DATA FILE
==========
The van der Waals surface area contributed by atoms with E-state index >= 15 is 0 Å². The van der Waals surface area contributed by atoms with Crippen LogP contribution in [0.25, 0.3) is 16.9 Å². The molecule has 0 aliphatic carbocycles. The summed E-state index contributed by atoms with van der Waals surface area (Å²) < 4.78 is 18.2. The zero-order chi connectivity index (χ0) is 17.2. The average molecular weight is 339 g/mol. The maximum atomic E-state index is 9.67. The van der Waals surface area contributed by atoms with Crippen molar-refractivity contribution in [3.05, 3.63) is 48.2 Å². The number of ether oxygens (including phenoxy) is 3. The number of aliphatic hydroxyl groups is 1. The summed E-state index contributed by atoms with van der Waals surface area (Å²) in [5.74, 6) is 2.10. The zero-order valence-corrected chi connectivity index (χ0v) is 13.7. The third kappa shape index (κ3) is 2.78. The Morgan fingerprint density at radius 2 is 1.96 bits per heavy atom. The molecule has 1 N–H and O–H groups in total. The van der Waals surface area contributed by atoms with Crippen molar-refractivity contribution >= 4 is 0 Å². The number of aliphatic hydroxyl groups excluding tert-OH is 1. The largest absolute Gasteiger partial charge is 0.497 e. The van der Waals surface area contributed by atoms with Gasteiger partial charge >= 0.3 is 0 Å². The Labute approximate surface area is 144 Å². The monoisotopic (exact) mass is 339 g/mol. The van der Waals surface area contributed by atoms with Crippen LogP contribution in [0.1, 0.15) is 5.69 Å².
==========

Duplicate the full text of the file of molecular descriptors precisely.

The van der Waals surface area contributed by atoms with E-state index >= 15 is 0 Å². The van der Waals surface area contributed by atoms with Crippen LogP contribution in [0.25, 0.3) is 16.9 Å². The molecule has 0 aliphatic carbocycles. The summed E-state index contributed by atoms with van der Waals surface area (Å²) < 4.78 is 18.2. The zero-order chi connectivity index (χ0) is 17.2. The average molecular weight is 339 g/mol. The maximum atomic E-state index is 9.67. The van der Waals surface area contributed by atoms with Crippen molar-refractivity contribution in [3.05, 3.63) is 48.2 Å². The number of ether oxygens (including phenoxy) is 3. The number of aliphatic hydroxyl groups is 1. The summed E-state index contributed by atoms with van der Waals surface area (Å²) in [5.74, 6) is 2.10. The zero-order valence-corrected chi connectivity index (χ0v) is 13.7. The third kappa shape index (κ3) is 2.78. The Morgan fingerprint density at radius 2 is 1.96 bits per heavy atom. The molecule has 1 N–H and O–H groups in total. The van der Waals surface area contributed by atoms with Crippen molar-refractivity contribution >= 4 is 0 Å². The number of aliphatic hydroxyl groups excluding tert-OH is 1. The largest absolute Gasteiger partial charge is 0.497 e. The van der Waals surface area contributed by atoms with Gasteiger partial charge >= 0.3 is 0 Å². The Labute approximate surface area is 144 Å². The monoisotopic (exact) mass is 339 g/mol. The van der Waals surface area contributed by atoms with Crippen LogP contribution in [0.1, 0.15) is 5.69 Å².